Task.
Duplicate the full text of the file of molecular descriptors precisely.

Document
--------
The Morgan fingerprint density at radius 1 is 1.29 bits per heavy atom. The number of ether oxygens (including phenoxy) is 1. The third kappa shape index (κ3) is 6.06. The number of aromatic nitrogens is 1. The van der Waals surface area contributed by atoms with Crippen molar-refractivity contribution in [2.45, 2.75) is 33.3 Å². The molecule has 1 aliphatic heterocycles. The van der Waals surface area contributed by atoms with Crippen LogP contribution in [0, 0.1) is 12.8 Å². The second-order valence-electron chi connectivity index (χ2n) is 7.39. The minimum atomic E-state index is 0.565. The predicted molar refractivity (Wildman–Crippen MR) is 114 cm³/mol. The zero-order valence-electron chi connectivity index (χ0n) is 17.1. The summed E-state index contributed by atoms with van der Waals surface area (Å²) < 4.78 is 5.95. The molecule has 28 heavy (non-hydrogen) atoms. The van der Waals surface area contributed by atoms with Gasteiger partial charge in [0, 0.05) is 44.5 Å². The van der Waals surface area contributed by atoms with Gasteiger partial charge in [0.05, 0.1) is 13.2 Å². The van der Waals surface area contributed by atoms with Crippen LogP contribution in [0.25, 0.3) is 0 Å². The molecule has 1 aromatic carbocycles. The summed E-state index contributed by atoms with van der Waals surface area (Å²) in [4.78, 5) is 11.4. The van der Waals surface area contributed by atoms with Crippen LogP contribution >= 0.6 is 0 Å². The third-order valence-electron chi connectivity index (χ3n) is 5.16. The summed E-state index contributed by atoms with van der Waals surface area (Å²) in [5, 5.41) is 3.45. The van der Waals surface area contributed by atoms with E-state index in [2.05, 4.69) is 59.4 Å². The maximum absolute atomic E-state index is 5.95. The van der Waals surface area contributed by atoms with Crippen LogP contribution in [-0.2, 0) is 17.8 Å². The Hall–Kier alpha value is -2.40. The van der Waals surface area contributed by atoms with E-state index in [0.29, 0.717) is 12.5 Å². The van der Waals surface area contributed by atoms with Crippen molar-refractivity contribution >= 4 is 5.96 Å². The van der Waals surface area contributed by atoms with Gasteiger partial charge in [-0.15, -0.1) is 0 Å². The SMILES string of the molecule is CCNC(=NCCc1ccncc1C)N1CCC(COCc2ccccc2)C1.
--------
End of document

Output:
The Morgan fingerprint density at radius 1 is 1.29 bits per heavy atom. The number of ether oxygens (including phenoxy) is 1. The third kappa shape index (κ3) is 6.06. The number of aromatic nitrogens is 1. The van der Waals surface area contributed by atoms with Crippen molar-refractivity contribution in [2.45, 2.75) is 33.3 Å². The molecule has 1 aliphatic heterocycles. The van der Waals surface area contributed by atoms with Crippen LogP contribution in [0, 0.1) is 12.8 Å². The second-order valence-electron chi connectivity index (χ2n) is 7.39. The minimum atomic E-state index is 0.565. The predicted molar refractivity (Wildman–Crippen MR) is 114 cm³/mol. The zero-order valence-electron chi connectivity index (χ0n) is 17.1. The summed E-state index contributed by atoms with van der Waals surface area (Å²) < 4.78 is 5.95. The molecule has 28 heavy (non-hydrogen) atoms. The van der Waals surface area contributed by atoms with Gasteiger partial charge in [0, 0.05) is 44.5 Å². The van der Waals surface area contributed by atoms with Gasteiger partial charge in [0.05, 0.1) is 13.2 Å². The van der Waals surface area contributed by atoms with Crippen LogP contribution in [0.25, 0.3) is 0 Å². The molecule has 1 aromatic carbocycles. The summed E-state index contributed by atoms with van der Waals surface area (Å²) in [4.78, 5) is 11.4. The van der Waals surface area contributed by atoms with Crippen LogP contribution >= 0.6 is 0 Å². The third-order valence-electron chi connectivity index (χ3n) is 5.16. The summed E-state index contributed by atoms with van der Waals surface area (Å²) in [5, 5.41) is 3.45. The van der Waals surface area contributed by atoms with E-state index in [2.05, 4.69) is 59.4 Å². The maximum absolute atomic E-state index is 5.95. The van der Waals surface area contributed by atoms with Crippen LogP contribution in [-0.2, 0) is 17.8 Å². The Hall–Kier alpha value is -2.40. The van der Waals surface area contributed by atoms with E-state index in [0.29, 0.717) is 12.5 Å². The van der Waals surface area contributed by atoms with Crippen molar-refractivity contribution >= 4 is 5.96 Å². The van der Waals surface area contributed by atoms with Gasteiger partial charge in [-0.15, -0.1) is 0 Å². The SMILES string of the molecule is CCNC(=NCCc1ccncc1C)N1CCC(COCc2ccccc2)C1.